fatu-150-pixWe are also delighted to confirm that the funds raised through our adopt a rhino scheme for the first half of 2014 total £2,500.  This is amount is now on its way to Ol Pejeta Conservancy in Kenya and will be used to fund additional training for Ol Pejeta’s Head of Armed teams, including a 3 week visit to Kruger National Park to spend time with their Special Operations team.  This is a great example of different organisations working together for the good of the rhinos, and strategy we are very keen to support.  Help us to keep supporting Ol Pejeta by adopting a rhino today – simply click here.

black-mamba-trainingIn June we also were able to provide £900 to one of the Balule reserves in Limpopo, South Africa.  This funding will provide 12 months food the the Black Mambas anti-poaching team.  The Balule area, adjacent to the Kruger National Park is and forms part of the Greater Kruger Park.  It is an area target by poachers due to the overall rhino population, sheer vastness of the area and its proximity to the Mozambique border.  We hope this donation will help keep the key anti-poaching unit in place for the next 12 months at a minimum.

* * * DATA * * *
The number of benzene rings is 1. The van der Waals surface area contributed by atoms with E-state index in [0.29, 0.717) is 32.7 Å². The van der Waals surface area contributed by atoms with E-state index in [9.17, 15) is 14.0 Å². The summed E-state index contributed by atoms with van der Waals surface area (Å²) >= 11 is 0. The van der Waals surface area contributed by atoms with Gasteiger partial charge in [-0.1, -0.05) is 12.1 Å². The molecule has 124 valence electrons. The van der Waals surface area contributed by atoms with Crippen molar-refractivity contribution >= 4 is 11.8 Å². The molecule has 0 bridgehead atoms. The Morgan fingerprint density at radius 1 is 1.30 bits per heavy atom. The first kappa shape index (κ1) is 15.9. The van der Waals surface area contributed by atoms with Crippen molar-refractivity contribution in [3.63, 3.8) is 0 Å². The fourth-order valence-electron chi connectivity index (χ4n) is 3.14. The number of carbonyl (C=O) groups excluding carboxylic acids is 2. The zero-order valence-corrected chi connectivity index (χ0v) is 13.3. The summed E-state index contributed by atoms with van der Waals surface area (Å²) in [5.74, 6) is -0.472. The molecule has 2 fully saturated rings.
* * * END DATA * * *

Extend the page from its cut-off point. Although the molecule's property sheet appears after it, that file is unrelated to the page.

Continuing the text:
game_reserves_united_logoWe were very pleased to be able to continue to support Game Reserves United this quarter with a donation of £1,600.  Watch this space for details on how the funds will be used by GRU


helen-webAnd finally, thanks to a grant from Paradise Wildlife Park, we were able to provide£1,000 to researcher Caroline Rees in Botswana.  Caroline is researching how 6 rhinos adapt to being translocated from South Africa to Botswana.  This is vital research as there are plans to translocate a further 100 rhinos over the coming months and knowing how they will adapt is key to the success of the translocation.  Find out more about Caroline’s research here

Please help us continue our work! We can’t do it without you. Donate today.